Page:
I know I spent a lot of time whining on my blog about the fact that I couldn't run for awhile this summer. Sure, I was being a baby but the reality is this... My foot was so bad that it made doing regular tasks very difficult, if not impossible. The final straw was when my friend and I went out to a balloon festival and I could barely walk around without debilitating pain. He simply said to me, do you really want to compromise all of the marathons in your future for this one event? Wow, did that hit a cord with me.
Shortly thereafter I found myself at the doctor's office (I should mention I will still squeeking out miles VERY painfully at this point). The Dr. asked me if I was getting my miles in. Yes. He asked me if I was limping while running. No. He asked me where the pain was. Bottom of my foot. He pressed around, I cried and he told me I have a very bad case of plantar fasciitis. Damn it, I dealt with this before but never so bad. He told me that as long as I wasn't limping I could keep running but I needed to shut it down the minute I started limping. He prescribed me physical therapy (which is a story for another day) and sent me on my way.
Within a week I was limping so badly while running that I was starting to feel injured everywhere. I shut it down... If you have ever had to shut something down that you love, you know how hard that can be. As I patiently waited for about four weeks for the PT office to do their job (as I said, story for another day) I consistently got worse and I wasn't even running. Seriously, I thought this was so messed up but figured it was part of the injury.
When I finally got into PT and was matched up with one of the funniest and very competent Physical Therapists I almost cried! The first evaluation session included an ultrasound, the most painful deep tissue massage, tape on my feet and a series of very simple stretches (toe raises, towl stretches and something called pro-stretch) I was assigned as homework until my next session, which didn't take place for about two weeks (as I said working with this office is a story for another day but quite infuriating). I did my homework compulsively and started feeling a little better, however my ankle started snapping with every step I took.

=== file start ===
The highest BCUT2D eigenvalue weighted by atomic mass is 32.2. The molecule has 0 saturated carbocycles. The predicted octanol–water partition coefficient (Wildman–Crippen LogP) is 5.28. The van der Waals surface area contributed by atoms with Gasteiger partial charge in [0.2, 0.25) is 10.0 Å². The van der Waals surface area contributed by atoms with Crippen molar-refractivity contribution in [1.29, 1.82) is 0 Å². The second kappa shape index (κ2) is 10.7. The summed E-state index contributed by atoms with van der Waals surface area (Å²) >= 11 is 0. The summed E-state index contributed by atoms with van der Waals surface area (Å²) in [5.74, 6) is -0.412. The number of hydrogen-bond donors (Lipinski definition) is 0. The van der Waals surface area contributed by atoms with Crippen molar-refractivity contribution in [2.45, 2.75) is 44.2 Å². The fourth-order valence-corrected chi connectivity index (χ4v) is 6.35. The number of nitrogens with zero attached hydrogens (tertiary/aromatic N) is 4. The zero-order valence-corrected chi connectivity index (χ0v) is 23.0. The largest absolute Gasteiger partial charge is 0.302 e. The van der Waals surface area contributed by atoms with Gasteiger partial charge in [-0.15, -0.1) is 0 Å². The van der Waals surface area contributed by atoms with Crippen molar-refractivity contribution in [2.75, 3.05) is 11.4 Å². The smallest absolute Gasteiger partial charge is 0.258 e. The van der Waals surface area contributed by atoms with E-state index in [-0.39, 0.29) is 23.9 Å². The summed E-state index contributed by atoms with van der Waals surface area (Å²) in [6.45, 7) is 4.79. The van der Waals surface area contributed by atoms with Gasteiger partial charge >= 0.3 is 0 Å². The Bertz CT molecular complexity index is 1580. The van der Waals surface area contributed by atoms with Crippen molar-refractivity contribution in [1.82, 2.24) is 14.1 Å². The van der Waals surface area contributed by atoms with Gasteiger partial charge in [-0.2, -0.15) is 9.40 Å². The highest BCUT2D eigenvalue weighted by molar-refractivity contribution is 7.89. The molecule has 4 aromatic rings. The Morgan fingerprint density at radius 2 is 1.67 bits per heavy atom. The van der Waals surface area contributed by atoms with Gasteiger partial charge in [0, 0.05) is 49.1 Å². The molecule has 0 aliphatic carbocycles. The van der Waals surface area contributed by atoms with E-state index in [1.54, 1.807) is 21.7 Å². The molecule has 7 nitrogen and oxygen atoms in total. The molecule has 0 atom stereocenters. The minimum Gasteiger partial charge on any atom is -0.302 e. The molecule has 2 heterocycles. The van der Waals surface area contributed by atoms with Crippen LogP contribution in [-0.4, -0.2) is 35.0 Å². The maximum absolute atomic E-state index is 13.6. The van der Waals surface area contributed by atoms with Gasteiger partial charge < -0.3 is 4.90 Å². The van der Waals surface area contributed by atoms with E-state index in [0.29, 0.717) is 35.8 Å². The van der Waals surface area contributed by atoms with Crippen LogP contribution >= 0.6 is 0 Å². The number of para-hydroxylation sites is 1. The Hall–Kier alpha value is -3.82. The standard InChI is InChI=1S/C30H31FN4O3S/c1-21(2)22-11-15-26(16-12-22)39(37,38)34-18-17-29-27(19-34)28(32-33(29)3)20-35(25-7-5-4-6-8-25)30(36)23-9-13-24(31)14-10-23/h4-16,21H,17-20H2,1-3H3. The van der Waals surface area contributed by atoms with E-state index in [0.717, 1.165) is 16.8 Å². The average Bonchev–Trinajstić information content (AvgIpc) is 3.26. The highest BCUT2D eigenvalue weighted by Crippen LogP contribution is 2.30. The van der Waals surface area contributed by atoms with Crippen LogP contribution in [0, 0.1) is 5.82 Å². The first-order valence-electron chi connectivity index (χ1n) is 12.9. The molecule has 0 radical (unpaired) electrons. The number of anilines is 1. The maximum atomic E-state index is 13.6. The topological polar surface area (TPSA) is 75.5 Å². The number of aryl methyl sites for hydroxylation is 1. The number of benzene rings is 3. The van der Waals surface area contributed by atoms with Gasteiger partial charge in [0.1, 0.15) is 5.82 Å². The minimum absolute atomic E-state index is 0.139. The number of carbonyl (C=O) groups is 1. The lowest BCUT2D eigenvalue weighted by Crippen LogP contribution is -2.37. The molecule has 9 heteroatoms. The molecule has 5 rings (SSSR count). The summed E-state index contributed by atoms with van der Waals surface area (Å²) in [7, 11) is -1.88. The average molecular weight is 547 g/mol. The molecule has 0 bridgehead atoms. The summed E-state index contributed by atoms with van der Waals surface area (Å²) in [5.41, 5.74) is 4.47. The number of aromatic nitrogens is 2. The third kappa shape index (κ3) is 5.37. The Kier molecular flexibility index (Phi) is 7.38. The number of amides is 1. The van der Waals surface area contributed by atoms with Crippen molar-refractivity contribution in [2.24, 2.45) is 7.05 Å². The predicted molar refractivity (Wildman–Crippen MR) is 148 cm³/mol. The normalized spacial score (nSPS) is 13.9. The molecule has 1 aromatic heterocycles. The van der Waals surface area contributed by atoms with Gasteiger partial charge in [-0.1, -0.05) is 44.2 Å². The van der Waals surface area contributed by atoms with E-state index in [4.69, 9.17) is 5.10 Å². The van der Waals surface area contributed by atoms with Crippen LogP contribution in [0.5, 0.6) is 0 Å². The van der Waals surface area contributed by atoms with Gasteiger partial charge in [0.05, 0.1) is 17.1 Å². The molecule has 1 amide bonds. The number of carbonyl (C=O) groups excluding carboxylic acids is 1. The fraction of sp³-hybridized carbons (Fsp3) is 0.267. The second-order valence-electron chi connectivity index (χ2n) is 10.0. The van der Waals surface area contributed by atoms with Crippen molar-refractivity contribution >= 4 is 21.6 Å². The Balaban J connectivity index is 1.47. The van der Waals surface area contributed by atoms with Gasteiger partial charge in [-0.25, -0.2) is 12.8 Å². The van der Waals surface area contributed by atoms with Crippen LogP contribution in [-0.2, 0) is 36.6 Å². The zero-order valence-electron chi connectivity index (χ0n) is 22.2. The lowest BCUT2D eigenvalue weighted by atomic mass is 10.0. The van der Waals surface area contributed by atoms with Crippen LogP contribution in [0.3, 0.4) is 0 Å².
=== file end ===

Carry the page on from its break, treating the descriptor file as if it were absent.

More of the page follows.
The physical therapist went through the same procedures and assigned me some exercises which included steam boats. I watched her demonstrate these simple exercises I thought it was going to be a piece of cake. Well when I started doing this simple exercise I immediately began falling over. It literally took me about 20 minutes to do what now takes me about two minutes. I was weak...
I was still feeling some relief but the popping in the ankle continued. The next appointment included a quick evaluation of my hip flexor by a different therapist. She laughed and told me I was as hard as a stiff man, we laughed, she tried to correct the terminology, dug herself a deeper hole and gave me some stretches and exercises to 'release' my hip flexor. An additional therapist was intrigued by my snapping in the ankle and gave me some ankle exercises to strengthen my ankle.
Meanwhile I was getting my arch taped up at every appointment, doing my exercises compulsively and finally feeling results. I decided it was time to try running again. The first run was great, the next day was great and then I went to Chicago to watch my sister's marathon and the pain was debilitating AGAIN!!! I should mention that I did not do the physical therapy as assigned for the weekend. Coincidence that I felt pain? I think not...
I went to the physical therapist three more times, started running a little bit and realized that any time I slack on the exercises my foot flares up. In talking with the therapists I learned that PT is not only about the appointments but about the entire process. I started thinking back to when I was diagnosed with scoliosis about 14 years ago. My doctor assigned me exercises to do for my back and I still do them daily. Perhaps that is why I tend to not have back pain? The same applies to these exercises.
Now, I know that everyone's body is different and needs different care but I find it VERY hard to believe that you can expect results if you do not do the homework. One of the most important things I learned through this process is that consistency is the key.
Who knew that a little pain in the foot could sideline someone for weeks, but it did...
Some people may read this and think that I was dealing with a little PF and should have charged through, however I can tell you that after the stress reaction in my tibia in the spring, I was simply not willing to take the risk of a more serious injury that could have sidelined me for longer than a few months. And, the honest truth is I could barely walk after any run. I will never regret taking care of my body!
I am back to running short distances and have set some goals but the primary goal is to stay pain and injury free which includes continuing my prescribed exercises consistently, after all it is what is keeping my pain to a minimum for now.